00:35 What are the challenges that you have seen?
02:28 Which are the important features of a software architecture?
05:09 How obvious are these challenges?
09:11 In a supply chain piece of software, what are the key core assumptions that are being made? Which ones are not really working?
12:18 Which are the key differences between a single tenant piece of software and a multi-tenant one?
15:33 Would you say that the marketplace is moving towards that SaaS model? Why is it better?
17:55 What were the core assumptions that you made at Lokad?
21:33 What is our main conclusion for today’s episode?
Lean Supply Chain Management (Lean SCM) starts with a lean applicative landscape to support the supply chain. However, ‘lean’ in software is primarily a matter of architectural choices. Those choices define the class of problems where the chosen software design is a good fit, and where it isn’t. Many supply chain problems stem from broken-by-design situations where core design choices conflict with real-world requirements.
When starting a company, there are a number of strategic decisions that have a very real impact on future operations. Physical decisions, such as location and vertical, have an obvious impact; however the very design of a piece of software is something that is often poorly understood and has an impact that is often more far-reaching. In this episode of LokadTV, we try to expand on how these software choices can end up ‘pigeonholing’ a company and what are some of the pitfalls to look out for.
Most modern supply chains rely on a complex web of software, from machinery such as conveyor belts and barcode scanners, to ERPs, MRPs, etc. Usually, the problems don’t lie in an obivous issue like a bug, but more in the applicative landscape, which is to say more pervasive, design-related problems. For example, software is slow or simply not intuitive, it’s hard to modify the systems or even to update them.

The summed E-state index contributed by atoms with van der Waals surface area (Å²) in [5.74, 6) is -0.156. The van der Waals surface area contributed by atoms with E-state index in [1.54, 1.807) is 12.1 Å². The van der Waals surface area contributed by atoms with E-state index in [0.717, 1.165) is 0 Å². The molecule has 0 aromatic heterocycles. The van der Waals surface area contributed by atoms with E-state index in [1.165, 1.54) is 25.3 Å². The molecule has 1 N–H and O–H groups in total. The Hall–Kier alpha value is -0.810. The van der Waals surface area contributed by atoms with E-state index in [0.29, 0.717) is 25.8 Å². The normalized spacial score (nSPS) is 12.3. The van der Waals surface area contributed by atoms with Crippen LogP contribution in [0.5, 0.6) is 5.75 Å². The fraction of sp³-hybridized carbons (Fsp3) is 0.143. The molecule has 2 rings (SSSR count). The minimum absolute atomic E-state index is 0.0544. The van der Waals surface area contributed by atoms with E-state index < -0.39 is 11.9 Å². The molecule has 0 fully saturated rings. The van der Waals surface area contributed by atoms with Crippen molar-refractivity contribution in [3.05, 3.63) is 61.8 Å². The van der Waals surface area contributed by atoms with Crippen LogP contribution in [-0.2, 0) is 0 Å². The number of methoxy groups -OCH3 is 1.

There is also the immense complexity of real time systems. Most supply chain systems are “real time”, i.e. picking one unit off a shelf decrements the stock level immediately, which makes a lot of sense. Unfortunately, as soon as software is designed for real-time, any sophisticated calculation (such as a forecast) will be difficult to implement. Why? Because the software is designed for small, swift and simple operations. Anything else will slow it down too much. Often, companies end up with a growing backlog of non-real time elements that clog the system.
In addition, when designing software you need to take into account the time scale you’re operating with. Whether it needs sub millisecond response times, or a response time that takes place within a few seconds or managing decisions that can take years (locating a new factory for example), each requires a different type of software.
To wrap things up, we discuss the major differences between single and multi-tenant software. There’s the all important question of customizing, which creates operational problems for the software vendor as there are multiple variants of their programmes running, which in turn creates huge versioning issues. This is a notable challenge for Oracle for example. We can observe that the market is moving towards multi-tenant, SaaS, systems with one codebase for everyone, such as Microsoft is doing.